Looking back at the negative events of the year, we can assume that most of them were caused by the global recession, which will be still active in the year 2023. But fintech is not the only sphere that suffered – all industries should be able to adapt.

Klarna’s valuation fell from $46B to $6.5B. In July, Swedish buy now, pay later behemoth Klarna was allegedly close to signing a new funding round that will lower its worth to $6.5 billion, about 1/7 of its June 2021 estimate. Klarna, competing with publicly traded Affirm, is expanding into the US. Klarna reported in early June that its “U.S. customer base has increased by over 65%, reaching over 25 million consumers” in the past year. Klarna's big valuation decline lends new meaning to "down round." The entire BNPL (buy now, pay later) industry has been battered recently.

Stripe’s valuation fell by 28% in July. Stripe is the latest high-profile fintech startup to see its valuation drop as the market downturn hits the sector hard. The payments processor's share value has fallen 28% from $95 billion. Over the past months, fintech businesses, which were an exception to the previous market collapse due to their robust 2021 fundraising activities, have seen their fortunes reverse. Consumer-facing fintechs like Stripe may suffer from rising interest rates and concerns about consumer discretionary spending in a recession.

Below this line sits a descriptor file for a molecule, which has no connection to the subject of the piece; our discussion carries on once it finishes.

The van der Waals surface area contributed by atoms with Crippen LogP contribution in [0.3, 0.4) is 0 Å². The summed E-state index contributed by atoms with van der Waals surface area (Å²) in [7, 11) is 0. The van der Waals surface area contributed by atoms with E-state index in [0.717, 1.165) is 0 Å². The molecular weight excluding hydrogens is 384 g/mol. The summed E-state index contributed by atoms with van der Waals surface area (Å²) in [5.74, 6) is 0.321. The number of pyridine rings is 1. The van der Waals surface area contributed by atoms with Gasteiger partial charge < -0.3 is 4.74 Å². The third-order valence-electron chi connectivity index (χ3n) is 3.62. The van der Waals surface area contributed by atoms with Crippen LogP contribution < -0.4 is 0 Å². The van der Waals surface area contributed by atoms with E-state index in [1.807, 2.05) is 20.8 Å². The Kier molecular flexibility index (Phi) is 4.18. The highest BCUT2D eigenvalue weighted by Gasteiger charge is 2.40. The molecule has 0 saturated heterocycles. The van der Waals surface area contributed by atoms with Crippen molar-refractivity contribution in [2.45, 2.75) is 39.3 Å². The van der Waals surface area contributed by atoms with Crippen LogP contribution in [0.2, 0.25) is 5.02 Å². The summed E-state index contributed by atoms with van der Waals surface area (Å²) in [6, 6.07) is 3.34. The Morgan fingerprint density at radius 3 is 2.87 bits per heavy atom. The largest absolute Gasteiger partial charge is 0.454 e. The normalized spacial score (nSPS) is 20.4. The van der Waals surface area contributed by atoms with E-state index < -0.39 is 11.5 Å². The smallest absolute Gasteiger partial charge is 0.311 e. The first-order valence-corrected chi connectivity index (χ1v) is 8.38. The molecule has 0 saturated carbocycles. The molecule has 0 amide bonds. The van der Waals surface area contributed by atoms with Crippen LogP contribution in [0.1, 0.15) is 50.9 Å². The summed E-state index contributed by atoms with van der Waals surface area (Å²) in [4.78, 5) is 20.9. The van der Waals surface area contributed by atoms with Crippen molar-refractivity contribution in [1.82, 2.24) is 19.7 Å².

FTX collapse made large tokens sink at an unprecedented rate. FTX’s troubles have had a profound effect on the U.S. crypto market. Bitcoin's price dropped below $16,000 twice in November due to FTX's issues. On Nov. 9, Ethereum fell below $1,100. On Nov. 9, CoinDesk reported that Alameda held a lot of Solana, sending it below $13. On Nov. 13, Solana fell below $13, losing approximately $700 million in assets. On Nov. 10, Tether devalued by 3%. Thus, investing in cryptocurrency became dangerous. Diversifying your cryptocurrency holdings reduces risk.